| | The Dreary Universal Restaurant
I think it's important to challenge the idea that the Universe is like "this" or it's like "that." I'm going to paint a starkly different picture of the Universal Restaurant then Steve did. Then we can ask ourselves, is the universe like a buzzing restaurant with lots of good options and plenty of good people around (Steve's picture)? Or is it like a dark, decaying motel-restaurant out of a Hitchcock movie? Or maybe it's some other way entirely...
In Steve's imagery the Universal Restaurant has a lot of hustle and bustle, there are a lot of people, there's good food. You can get what you want if you just get clear on what that is. The question he is posing is: how do you order so that you get what you want? How do you get that clarity? But, because his metaphor of the restaurant supports the ordering practice he recommends, it's a bit of trick. When we are in an environment like Steve describes, it stimulates demand. Sure, there are a lot of options -- too many options -- but they're desirable options. We want to do what everyone else is doing -- ordering what we want -- so that we feel satisfied, and good and accepted and that we belong.
However, what about situations in which we can't possibly get what we want? What about lose-lose options, when we can only make the most out of the less-than-ideal options that are available. To me, our mindset in that situation is much more critical to our satisfaction, then our clarity is in the Universal Restaurant Steve describes. Let's see if this is true for you too.
Let's imagine the Universal Restaurant very different from Steve's picture. But first, imagine yourself in your car -- tired, forlorn -- you've been driving for hours on a dark lonely highway. Where are you anyway? You feel your stomach grumbling and you have nothing to eat in the car. It's been miles and miles since you saw a sign. Now imagine spotting a dark, old, run-down building with a neon sign dangling off its side -- is it a restaurant? Could it be FOOD? Tired and hungry, you park your car and walk up to the old wood door. There are no other cars in the lot. Where is everyone? Do they even serve food here?
As soon as you get inside, you realize that, in this particular Universal Restaurant, things aren't so chipper and bright. The place smells like mildew. You hear some flies buzzing around your ears. You wouldn't be suprised to see a rat come out of the floorboard. However, stomach grumbling away, you grab a rickety old chair and sit at the first table. You take a good look around, hopeful that you might be surprised by something unexpected, but there's no one around. There aren't even any menus.
In the corner of the room, under a flickering overhead light, you see a chalkboard with 1 dish on it, entitled the "Special." You can barely make out the scribble, but when you do, you discover it's your least favorite dish -- it's the one your mom used to make that you'd refuse to eat because it had too many vegatables. You hate that dish. It reminds you of how you used to hide it on your plate so your mom wouldn't see. While you're daydreaming about that, out of the back door comes a toothless, shriveled up old man. He slowly walks over to you. When he's just a few feet away, he spits out:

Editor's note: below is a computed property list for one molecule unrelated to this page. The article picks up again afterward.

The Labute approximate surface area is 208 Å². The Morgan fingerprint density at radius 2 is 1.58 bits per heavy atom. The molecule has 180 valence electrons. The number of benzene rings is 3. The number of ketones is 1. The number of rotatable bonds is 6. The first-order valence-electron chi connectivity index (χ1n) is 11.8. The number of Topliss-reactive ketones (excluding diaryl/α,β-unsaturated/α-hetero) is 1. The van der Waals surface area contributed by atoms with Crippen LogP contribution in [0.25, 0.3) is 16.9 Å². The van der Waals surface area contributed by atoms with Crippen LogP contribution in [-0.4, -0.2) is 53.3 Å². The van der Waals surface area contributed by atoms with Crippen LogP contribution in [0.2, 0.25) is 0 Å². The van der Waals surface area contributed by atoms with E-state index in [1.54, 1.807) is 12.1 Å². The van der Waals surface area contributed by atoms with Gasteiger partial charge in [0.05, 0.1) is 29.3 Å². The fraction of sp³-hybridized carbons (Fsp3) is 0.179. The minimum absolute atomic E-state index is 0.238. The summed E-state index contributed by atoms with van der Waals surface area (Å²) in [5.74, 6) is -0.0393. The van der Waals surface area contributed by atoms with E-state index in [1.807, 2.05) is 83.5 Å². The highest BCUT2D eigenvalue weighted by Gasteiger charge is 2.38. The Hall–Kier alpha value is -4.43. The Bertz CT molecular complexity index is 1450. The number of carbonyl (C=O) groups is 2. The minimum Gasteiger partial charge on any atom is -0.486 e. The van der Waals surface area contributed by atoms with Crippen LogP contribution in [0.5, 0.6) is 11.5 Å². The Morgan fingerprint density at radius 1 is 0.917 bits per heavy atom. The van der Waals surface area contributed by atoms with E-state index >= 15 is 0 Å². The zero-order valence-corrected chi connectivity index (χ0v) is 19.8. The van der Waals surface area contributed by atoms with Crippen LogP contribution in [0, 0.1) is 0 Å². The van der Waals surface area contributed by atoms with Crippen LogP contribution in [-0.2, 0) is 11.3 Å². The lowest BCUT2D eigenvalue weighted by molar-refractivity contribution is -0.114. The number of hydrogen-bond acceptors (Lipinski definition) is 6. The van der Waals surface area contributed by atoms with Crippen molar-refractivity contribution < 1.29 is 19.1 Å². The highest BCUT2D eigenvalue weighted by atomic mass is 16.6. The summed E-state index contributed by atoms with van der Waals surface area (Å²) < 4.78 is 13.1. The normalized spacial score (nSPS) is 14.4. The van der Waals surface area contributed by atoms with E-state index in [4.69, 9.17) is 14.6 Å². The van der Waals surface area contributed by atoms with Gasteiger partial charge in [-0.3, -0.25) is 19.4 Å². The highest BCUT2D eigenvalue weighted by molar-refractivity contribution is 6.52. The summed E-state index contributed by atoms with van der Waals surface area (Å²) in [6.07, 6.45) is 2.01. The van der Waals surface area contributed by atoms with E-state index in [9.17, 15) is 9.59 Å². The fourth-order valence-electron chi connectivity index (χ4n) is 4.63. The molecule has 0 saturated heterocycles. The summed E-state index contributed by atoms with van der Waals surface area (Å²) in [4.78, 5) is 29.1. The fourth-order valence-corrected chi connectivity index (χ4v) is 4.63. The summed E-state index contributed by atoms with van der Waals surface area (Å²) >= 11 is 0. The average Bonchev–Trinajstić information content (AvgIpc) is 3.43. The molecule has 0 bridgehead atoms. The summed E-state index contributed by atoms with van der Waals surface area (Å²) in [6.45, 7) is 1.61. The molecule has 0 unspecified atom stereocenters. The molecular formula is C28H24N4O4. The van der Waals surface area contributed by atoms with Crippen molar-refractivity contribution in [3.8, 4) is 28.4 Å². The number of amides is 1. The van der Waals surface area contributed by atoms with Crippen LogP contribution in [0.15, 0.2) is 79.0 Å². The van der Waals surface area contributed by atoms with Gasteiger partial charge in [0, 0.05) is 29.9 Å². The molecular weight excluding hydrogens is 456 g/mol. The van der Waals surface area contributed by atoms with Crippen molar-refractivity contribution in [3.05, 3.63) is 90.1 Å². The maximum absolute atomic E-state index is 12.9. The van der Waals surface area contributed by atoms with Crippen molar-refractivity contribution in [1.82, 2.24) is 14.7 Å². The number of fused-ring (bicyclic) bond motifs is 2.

"You want the Special?"
Now, you know you don't want the Special. You hate the Special. You also don't want to leave because who knows when you might find somewhere else to eat. You hadn't seen anything for miles. So, what do you do? Do you order? And if so, how?
What I think is important about this example is that there are just as many options -- countless options -- as there are in Steve's example. But it does not appear that way. Since it appears like your options are limited and undesirable -- clarity about what you want, is likely to get you nowhere. If you focus on what you want, you are likely to be frustrated and dissatisfied because, at first, all the options are undesirable and perhaps even in the end they'll be undesirable. So, clarity about what you want will just keep you stuck. No, here, in this Universal Restaurant you're probably best off focusing on all the possibilities -- and enlarging them. What are the variations on the Special? Might the Aged Proprietor make you something different? Do they have a vending machine in the back? Where's the closest McDonalds?
In many ways, your approach in the Dreary Universal Restaurant is the opposite from Steve's Universal Restaurant because there, if you focused on possibilities, you'd only wind up confused and frustrated. As he points out you'll keep changing your order or you'll never even order in the first place. Maybe you'll order and just stare at your food when you get it -- all the time thinking: am I going to like this?
Steve's point is well-taken that specificity in ordering leads to specificity in results -- and vague orders get vague results. However, I think it's wise to choose your approach based on the situation. All restaurants are not created equal, so perhaps ordering can be flexible too.
Last edited by felberbm; 02-25-2010 at 02:46 PM.